How Valid are the Assumptions Underlying Consumer-Driven Health Plans?

Grant Description: How valid are the assumptions underlying consumer-driven health plans? The researchers used both qualitative and quantitative methods to examine the key assumption underlying consumer-driven health plans (CDHP). If consumers are given financial incentives, choices and information to support these choices, they will take charge of their health and health care and make prudent choices. Working with Definity Health Plan and Whirlpool (which offers their employees a choice of Definity and a PPO option), the researchers followed one cohort of employees who enrolled in Definity and another cohort who enrolled in a PPO plan. The objective of the study was to compare the knowledge, use of information, satisfaction with care, cost-effective utilization, and costs of care for persons enrolled in Definity and the PPO over time.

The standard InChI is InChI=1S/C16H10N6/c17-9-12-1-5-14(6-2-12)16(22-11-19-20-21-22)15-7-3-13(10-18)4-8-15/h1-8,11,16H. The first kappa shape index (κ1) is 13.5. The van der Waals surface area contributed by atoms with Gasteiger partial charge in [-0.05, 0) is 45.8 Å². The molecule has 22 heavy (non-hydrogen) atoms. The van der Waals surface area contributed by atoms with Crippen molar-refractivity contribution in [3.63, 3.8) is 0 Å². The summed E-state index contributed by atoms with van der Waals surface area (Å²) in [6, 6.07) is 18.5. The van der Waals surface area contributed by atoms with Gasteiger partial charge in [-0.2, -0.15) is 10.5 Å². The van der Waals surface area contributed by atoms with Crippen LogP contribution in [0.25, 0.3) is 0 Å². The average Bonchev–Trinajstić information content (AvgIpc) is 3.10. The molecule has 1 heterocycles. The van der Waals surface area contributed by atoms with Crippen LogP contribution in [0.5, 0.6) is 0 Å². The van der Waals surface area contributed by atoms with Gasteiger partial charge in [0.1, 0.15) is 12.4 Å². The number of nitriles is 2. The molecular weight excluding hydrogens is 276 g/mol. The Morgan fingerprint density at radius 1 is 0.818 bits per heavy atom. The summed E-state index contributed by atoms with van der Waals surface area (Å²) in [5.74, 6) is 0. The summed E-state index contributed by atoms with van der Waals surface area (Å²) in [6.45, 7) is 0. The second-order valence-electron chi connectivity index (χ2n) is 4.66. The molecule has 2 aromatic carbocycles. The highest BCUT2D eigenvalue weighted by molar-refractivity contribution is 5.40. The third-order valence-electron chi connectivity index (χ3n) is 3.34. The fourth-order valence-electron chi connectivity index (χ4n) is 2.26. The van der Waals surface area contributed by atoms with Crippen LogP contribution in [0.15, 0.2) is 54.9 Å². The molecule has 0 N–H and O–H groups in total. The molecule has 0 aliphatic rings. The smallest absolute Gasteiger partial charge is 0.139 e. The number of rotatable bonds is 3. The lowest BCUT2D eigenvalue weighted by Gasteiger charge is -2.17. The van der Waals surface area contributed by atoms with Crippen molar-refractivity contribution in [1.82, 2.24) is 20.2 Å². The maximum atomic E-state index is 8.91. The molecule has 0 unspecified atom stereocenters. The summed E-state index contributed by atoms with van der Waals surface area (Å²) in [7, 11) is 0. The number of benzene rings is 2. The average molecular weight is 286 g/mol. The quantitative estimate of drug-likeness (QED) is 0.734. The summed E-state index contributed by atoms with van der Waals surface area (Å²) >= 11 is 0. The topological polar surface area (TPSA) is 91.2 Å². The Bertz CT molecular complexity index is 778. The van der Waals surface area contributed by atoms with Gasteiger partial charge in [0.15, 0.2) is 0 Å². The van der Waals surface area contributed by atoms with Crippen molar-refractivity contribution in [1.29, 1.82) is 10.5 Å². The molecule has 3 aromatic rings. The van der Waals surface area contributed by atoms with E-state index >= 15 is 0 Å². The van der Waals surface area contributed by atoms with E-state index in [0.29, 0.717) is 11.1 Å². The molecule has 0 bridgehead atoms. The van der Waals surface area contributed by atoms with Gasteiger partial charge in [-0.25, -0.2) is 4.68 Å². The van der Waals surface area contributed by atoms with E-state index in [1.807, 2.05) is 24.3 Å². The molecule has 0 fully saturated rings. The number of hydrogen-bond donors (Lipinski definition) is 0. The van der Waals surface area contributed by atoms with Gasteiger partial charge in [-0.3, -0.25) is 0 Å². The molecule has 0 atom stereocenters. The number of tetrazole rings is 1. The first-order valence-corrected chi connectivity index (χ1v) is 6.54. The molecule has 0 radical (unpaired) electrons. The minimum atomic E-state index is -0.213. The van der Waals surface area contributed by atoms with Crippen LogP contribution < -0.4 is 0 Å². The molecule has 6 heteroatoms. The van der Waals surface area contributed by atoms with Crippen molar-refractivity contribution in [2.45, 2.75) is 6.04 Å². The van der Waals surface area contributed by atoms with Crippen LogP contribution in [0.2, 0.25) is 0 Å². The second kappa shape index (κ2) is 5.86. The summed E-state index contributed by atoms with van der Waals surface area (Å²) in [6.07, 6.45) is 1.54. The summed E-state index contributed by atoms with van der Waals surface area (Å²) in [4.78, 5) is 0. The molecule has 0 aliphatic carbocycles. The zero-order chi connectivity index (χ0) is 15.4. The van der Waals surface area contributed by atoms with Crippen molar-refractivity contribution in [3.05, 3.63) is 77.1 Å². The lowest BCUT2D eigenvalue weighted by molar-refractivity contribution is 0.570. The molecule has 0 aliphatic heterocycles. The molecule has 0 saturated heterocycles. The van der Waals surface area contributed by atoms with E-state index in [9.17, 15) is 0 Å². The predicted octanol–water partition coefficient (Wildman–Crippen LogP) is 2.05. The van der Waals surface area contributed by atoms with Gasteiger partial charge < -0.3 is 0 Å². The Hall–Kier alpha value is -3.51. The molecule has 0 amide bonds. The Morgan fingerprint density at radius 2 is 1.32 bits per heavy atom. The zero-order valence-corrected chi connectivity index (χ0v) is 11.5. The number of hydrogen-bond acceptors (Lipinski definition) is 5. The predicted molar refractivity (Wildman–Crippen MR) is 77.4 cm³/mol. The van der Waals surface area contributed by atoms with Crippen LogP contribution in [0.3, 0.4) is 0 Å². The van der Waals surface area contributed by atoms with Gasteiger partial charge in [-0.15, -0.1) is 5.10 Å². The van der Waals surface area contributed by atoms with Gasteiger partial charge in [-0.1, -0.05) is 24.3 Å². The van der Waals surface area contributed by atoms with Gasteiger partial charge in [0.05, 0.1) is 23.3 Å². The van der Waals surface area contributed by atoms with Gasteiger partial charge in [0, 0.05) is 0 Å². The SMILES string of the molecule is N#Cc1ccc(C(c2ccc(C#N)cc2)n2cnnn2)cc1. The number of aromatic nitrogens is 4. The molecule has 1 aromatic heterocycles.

Policy Summary: The success of the consumer-directed approach rests on a few basic assumptions: if consumers are given financial incentives, choices, and information to support those choices, they will take charge of their health and health care and make prudent choices. In this study the researchers examined the validity of these key assumptions that underlie the consumer driven plan designs. To achieve this goal, they followed CDHP enrollees over time and compared their knowledge, their use of health information, their cost-effective utilization decisions and their activation levels with enrollees in conventional plans over the same time period. The study relied on survey data as well as claims data. The findings indicate that enrollment in a CDHP resulted in a reduction of office visits in the first year of enrollment. These reductions in care appear to be indiscriminant, with patients cutting back in both high and low priority visits (evidence-based visits and non-evidence-based visits). The reductions in high and low priority visits were greater among lower socioeconomic status (SES) employees. These findings were mirrored in analysis that focused on pharmacy claims. Using pharmacy claims data the researchers found that CDHP enrollment did not increase generic substitution relative to preferred provider organization (PPO) enrollees. Nor did it influence drug adherence rates. High deductible CDHP enrollees, however, were approximately twice as likely as those with other pharmacy coverage to discontinue four out of six drug classes studied, including antidiabetics, antihypertensives and lipid lowering drugs. Finally, the researchers examined the assumption that enrollment in a CDHP will stimulate consumers to become activated, informed users of care. They found that those who are more activated are more likely to enroll in a CDHP in the first place and to engage in the behaviors that CDHPs seek to encourage and to newly adopt these behaviors over time. This adoption of behaviors appears to be true regardless of plan type. That is the more activated are more likely to seek out information to inform choices and engage in healthy behaviors than those with lower activation levels both in PPOs and CDHPs The findings suggest that consumers do respond to the financial incentives built into CDHP’s. However, consumers are unable to make cost-effective choices, and instead cut back on care in an indiscriminant fashion. Further, these more general incentives do not increase activation among those who enroll, but attract those who are already more activated. Overall, the findings suggest that a more efficient approach may be to move away from generalized financial incentives toward more targeted approaches that only discourage non-evidence-based care. Even though CDHPs do not appear to foster activation, they may provide a supportive environment for those who are more activated to better manage their health.